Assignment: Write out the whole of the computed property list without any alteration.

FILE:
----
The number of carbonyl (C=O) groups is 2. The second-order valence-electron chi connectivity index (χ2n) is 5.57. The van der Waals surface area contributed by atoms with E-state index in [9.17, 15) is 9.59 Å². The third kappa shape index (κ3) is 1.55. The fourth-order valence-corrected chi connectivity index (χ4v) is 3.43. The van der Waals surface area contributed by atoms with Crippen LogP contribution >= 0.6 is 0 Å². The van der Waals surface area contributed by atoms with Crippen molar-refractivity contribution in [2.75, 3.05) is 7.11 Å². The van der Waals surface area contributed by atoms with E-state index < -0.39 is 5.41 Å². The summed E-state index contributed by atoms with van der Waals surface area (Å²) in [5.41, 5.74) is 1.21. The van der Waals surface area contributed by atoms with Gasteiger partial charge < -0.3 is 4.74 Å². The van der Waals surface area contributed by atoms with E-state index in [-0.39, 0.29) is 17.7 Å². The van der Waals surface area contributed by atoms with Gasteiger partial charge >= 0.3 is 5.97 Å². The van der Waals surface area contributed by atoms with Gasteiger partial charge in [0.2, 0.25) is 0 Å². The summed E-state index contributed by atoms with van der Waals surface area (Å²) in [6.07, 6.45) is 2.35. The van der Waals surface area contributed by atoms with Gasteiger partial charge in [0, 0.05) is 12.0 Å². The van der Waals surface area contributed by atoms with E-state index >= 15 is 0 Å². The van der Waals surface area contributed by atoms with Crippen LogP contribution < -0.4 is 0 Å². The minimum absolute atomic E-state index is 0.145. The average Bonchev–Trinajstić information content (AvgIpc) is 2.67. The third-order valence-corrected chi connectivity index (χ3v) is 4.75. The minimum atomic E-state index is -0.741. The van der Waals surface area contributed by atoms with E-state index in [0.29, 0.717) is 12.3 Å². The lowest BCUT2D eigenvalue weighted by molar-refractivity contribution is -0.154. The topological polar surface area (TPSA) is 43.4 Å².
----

The number of carbonyl (C=O) groups is 2. The second-order valence-electron chi connectivity index (χ2n) is 5.57. The van der Waals surface area contributed by atoms with E-state index in [9.17, 15) is 9.59 Å². The third kappa shape index (κ3) is 1.55. The fourth-order valence-corrected chi connectivity index (χ4v) is 3.43. The van der Waals surface area contributed by atoms with Crippen LogP contribution >= 0.6 is 0 Å². The van der Waals surface area contributed by atoms with Crippen molar-refractivity contribution in [2.75, 3.05) is 7.11 Å². The van der Waals surface area contributed by atoms with E-state index < -0.39 is 5.41 Å². The summed E-state index contributed by atoms with van der Waals surface area (Å²) in [5.41, 5.74) is 1.21. The van der Waals surface area contributed by atoms with Gasteiger partial charge < -0.3 is 4.74 Å². The van der Waals surface area contributed by atoms with E-state index in [-0.39, 0.29) is 17.7 Å². The van der Waals surface area contributed by atoms with Gasteiger partial charge >= 0.3 is 5.97 Å². The van der Waals surface area contributed by atoms with Gasteiger partial charge in [0.2, 0.25) is 0 Å². The summed E-state index contributed by atoms with van der Waals surface area (Å²) in [6.07, 6.45) is 2.35. The van der Waals surface area contributed by atoms with Gasteiger partial charge in [0, 0.05) is 12.0 Å². The van der Waals surface area contributed by atoms with E-state index >= 15 is 0 Å². The van der Waals surface area contributed by atoms with Crippen LogP contribution < -0.4 is 0 Å². The minimum absolute atomic E-state index is 0.145. The average Bonchev–Trinajstić information content (AvgIpc) is 2.67. The third-order valence-corrected chi connectivity index (χ3v) is 4.75. The minimum atomic E-state index is -0.741. The van der Waals surface area contributed by atoms with E-state index in [0.29, 0.717) is 12.3 Å². The lowest BCUT2D eigenvalue weighted by molar-refractivity contribution is -0.154. The topological polar surface area (TPSA) is 43.4 Å².